Make your own free website on Tripod.com

North Hills Fencing Club

Useful Stuff
Home
Bulletin-Board
Useful Stuff
Links
Coaching Staff
Schedule
Pics
Rules, Requirements, and Costs
Directions

Here is some useful information for your edification

Parries


You can download any of these from the download section a the bottom of the page.

fencing lines

Right of Way

Right of way is a way to determine which fencer received the point when there is a double touch in foil or sabre. The double touch is the only time when one must worry about right of way.  Obviously, when there is only one touch only one person receives the point.  A rather simplified way of explaining it is:

A)    In the case where there are no beats and/or parries[i]whoever starts their extension first receives the point

B)    In the case where there are beats and/or parrieswhoever does the last beat prior to any touch landing receives the point. 

C)    Then there is the case of the mal-parry.  A mal-parry occurs when the fencer has parried but their opponent is not halted or delayed in their completion of attack.  The moment a blade hesitates or moves out of point-in-line[ii] it has lost priority.  If the parry is unsuccessful in taking away priority from the opponent it is said to be mal-parry and is not a valid parry for the purposes of determining right of way.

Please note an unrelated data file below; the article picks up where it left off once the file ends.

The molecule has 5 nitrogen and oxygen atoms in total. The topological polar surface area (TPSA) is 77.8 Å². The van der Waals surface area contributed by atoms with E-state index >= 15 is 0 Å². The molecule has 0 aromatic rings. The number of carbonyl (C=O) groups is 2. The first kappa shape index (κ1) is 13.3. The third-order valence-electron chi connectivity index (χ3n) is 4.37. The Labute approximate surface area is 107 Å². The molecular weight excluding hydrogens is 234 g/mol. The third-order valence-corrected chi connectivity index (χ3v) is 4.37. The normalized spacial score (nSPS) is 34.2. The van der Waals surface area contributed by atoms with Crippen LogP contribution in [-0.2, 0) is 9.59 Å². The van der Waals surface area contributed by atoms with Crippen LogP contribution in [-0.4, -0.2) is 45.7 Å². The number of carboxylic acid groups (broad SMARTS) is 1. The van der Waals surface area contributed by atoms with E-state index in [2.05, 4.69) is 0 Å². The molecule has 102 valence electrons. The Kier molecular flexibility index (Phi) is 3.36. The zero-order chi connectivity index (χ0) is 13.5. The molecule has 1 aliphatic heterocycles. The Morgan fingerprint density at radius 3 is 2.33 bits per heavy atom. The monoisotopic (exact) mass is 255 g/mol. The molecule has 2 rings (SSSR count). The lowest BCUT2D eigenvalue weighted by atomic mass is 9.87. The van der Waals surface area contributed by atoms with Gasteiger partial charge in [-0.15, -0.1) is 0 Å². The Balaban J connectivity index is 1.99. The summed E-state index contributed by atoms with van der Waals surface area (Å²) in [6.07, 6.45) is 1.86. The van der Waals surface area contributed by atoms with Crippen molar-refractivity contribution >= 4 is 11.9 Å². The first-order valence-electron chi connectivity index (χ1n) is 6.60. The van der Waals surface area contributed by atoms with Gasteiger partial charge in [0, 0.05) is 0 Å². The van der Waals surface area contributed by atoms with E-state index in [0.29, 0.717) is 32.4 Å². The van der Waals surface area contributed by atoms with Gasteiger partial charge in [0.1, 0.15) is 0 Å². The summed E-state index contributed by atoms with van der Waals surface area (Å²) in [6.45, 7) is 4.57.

[i]  Parry Article t.7 of the FIE Rules of Competition, "the parry is the defensive action made with the weapon to prevent the offensive action from arriving".

[ii] Point in line Article t.10 of the FIE Rules of Competition, the in-line position is that "in which [the fencer's] sword arm is straight and the point of his weapon threatens his opponent's valid target

Taken from www.fencing.net

 

 

 

 

 

 

 

Footwork:

  • advances (make sure your feet and knees are pointing at right angles)
  • retreats (parry 4 and 6, extend arm, then retreat)
  • lunges (make sure that your back foot does not roll, your back knee is locked, back arm extended, front knee is directly over front ankle, and that you don't lean very far forward)
  • balestra (make sure you are not hopping straight up and that the lunge is executed properly)
  • hop back
  • crossovers ( make sure you move your feet to the side, you don't want your feet too close together at any time. recover forward on the attacks and recover backward on the retreats)

[30x each]

  • 15 squat lunges
  • Partials [5x each]
    • with parry 4
    • with parry 6
    • with parry 7
    • with parry 8
    • with parry 9
  • chair drill- turn the chair backwards and do the parry 4 and 6 drill with something that weighs about a pound or two (pop cans are good but don't open them right after you're done)